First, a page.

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Severe acute hepatitis cases in children draw concern in Indonesia

May 06, 2022

Jakarta [Indonesia] May 6: Indonesia has alerted its public on the dangers of severe acute hepatitis following the deaths of three children from a mysterious liver disease last month.
The country's Health Ministry was currently conducting laboratory investigations into the deaths of the three children, which is likely similar to a severe acute hepatitis outbreak that has sickened hundreds of children in more than a dozen countries.
The three children, aged two, eight and 11, died in a hospital in Jakarta between mid and late April after being referred from smaller hospitals in the capital city. The hospital workers found the children showing symptoms such as diarrhoea, vomiting and jaundice that is marked by the skin or the whites of the eyes turning yellow. These symptoms were also found in clusters of unexplained hepatitis cases that have emerged among children across the world.
In addition to those symptoms, the children, according to the ministry, also experienced fever, nausea, convulsions and loss of consciousness.
"The three patients arrived (at the hospital) when their conditions were already at an advanced stage. So, health workers did not have enough time to take rescue action," the ministry's spokesperson Siti Nadia Tarmizi said during a virtual joint press briefing on Thursday.
To identify the risk factors for the disease in the three cases, the ministry, Tarmizi said, had conducted contact tracing investigations and found the children had no family history of hepatitis.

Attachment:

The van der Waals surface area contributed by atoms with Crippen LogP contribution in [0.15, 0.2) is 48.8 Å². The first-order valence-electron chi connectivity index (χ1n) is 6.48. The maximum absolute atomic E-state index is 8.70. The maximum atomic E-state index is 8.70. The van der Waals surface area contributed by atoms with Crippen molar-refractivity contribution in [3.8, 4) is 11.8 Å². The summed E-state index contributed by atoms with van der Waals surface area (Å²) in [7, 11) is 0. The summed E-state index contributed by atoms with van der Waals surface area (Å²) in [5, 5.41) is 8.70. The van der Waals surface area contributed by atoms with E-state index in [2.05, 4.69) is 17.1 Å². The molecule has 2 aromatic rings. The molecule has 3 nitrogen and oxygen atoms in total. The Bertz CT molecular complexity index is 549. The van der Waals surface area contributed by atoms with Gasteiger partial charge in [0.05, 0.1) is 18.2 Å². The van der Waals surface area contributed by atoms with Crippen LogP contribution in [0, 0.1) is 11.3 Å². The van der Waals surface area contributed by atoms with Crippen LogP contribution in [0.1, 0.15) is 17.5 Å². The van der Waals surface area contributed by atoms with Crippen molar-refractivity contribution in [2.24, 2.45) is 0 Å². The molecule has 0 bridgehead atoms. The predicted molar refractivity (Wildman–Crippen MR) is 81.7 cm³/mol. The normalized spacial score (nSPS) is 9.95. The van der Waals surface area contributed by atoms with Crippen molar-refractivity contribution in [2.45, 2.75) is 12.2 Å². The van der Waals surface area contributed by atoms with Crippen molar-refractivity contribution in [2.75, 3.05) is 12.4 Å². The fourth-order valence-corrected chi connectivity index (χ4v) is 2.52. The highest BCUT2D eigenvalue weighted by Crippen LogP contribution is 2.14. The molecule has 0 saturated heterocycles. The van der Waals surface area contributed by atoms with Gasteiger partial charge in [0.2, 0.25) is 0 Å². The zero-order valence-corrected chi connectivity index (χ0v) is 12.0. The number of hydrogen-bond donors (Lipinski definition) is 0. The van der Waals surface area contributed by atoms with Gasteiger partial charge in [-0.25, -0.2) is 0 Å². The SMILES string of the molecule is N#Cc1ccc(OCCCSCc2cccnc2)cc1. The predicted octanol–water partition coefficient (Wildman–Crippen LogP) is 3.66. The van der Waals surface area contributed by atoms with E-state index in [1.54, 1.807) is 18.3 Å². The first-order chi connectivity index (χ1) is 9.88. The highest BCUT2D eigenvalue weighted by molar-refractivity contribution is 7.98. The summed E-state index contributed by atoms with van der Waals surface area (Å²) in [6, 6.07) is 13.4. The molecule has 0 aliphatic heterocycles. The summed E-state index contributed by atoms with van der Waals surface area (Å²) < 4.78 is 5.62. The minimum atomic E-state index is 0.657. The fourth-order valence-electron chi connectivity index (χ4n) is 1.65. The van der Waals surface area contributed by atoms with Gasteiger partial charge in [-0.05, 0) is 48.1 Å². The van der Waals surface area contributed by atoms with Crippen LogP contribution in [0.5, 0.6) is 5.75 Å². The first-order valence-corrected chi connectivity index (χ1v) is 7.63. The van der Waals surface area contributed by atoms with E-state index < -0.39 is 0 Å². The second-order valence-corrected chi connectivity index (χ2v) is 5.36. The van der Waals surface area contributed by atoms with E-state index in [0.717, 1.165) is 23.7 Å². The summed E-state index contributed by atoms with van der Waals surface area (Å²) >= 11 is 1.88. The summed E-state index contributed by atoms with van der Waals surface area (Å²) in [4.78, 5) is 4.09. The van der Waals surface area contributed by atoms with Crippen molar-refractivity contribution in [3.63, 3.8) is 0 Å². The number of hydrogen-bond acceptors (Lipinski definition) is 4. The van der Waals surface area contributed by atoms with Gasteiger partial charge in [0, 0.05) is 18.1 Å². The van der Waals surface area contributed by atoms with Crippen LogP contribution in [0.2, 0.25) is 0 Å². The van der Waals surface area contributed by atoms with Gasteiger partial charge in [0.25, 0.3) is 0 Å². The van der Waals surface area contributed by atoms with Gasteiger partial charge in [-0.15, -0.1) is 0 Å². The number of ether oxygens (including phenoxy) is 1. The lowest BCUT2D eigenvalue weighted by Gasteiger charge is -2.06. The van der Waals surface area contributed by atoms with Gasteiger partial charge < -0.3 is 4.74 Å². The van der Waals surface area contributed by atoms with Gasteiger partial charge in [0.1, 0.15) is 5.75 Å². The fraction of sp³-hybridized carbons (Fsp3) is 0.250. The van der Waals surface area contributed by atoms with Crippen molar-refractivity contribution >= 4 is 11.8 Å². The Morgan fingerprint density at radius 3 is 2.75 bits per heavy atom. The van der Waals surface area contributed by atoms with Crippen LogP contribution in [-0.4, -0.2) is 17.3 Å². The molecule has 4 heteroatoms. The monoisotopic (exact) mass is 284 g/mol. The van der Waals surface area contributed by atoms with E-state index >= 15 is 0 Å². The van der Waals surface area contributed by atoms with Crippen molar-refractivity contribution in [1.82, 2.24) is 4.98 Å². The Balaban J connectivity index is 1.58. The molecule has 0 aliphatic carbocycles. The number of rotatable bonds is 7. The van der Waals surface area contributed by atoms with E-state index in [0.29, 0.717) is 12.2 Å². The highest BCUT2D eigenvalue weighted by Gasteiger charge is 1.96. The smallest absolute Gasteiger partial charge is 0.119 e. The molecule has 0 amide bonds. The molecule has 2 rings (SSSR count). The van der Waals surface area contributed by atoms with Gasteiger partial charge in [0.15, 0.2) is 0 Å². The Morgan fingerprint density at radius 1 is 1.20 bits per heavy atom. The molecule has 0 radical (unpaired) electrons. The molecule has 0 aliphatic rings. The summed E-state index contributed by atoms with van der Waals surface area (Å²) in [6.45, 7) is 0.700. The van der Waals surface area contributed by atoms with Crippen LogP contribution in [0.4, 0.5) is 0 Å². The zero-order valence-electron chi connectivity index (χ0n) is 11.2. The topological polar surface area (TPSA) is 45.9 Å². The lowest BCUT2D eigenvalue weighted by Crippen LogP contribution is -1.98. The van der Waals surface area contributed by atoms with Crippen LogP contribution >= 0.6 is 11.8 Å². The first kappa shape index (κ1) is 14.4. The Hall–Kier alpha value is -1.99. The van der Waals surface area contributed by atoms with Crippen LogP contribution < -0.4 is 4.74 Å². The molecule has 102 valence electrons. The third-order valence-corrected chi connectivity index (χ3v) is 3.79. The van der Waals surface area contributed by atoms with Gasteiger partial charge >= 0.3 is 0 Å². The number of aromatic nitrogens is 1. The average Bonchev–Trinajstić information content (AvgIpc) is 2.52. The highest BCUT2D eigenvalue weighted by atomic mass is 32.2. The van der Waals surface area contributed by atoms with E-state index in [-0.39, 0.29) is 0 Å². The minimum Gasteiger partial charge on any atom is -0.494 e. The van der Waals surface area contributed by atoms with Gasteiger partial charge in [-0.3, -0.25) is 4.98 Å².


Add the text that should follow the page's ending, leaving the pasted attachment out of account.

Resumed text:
She added that the children were also tested negative for COVID-19. "The two-year-old had not received COVID-19 vaccination, while the others already had their vaccinations," Tarmizi said.
At the press briefing, paediatrician HanifahOswari from the Indonesian Paediatricians Association (IDAI) said that acute hepatitis with severe symptoms is mysterious because its risk factors were still unknown. Severe symptoms that arise display at the same time and quickly, he added.
"Actually, there are a lot of acute hepatitis in Indonesia, but specifically for severe acute hepatitis, we don't know the cause of the disease yet," Oswari said, adding that people should stay cautious and maintain personal hygiene.
"Basically, it is the same as preventing COVID-19, maintaining distance, wearing masks and avoiding crowds," he said.
The Health Ministry has alerted city and district administrations across the country about the disease, instructing them to monitor and report any suspected cases of unexplained acute hepatitis in children.
It has also instructed the SuliantiSaroso Infectious Diseases Hospital in the northern part of Jakarta to be the referral hospital for patients with acute hepatitis with severe symptoms. Meanwhile, the University of Indonesia has been assigned to conduct blood testing on the patients.
In response to the emerging acute disease, the IDAI and the Indonesian Doctors Association (IDI) instructed doctors, paediatricians as well as health workers under the two organizations to be cautious about any hepatitis symptoms found in their patients and constantly monitor these cases.
"The IDI and IDAI fully support the efforts of the government and will coordinate with our medical experts to run an investigation into any suspected cases of acute hepatitis of unknown origin," the groups said in a statement on Tuesday.
Source: Xinhua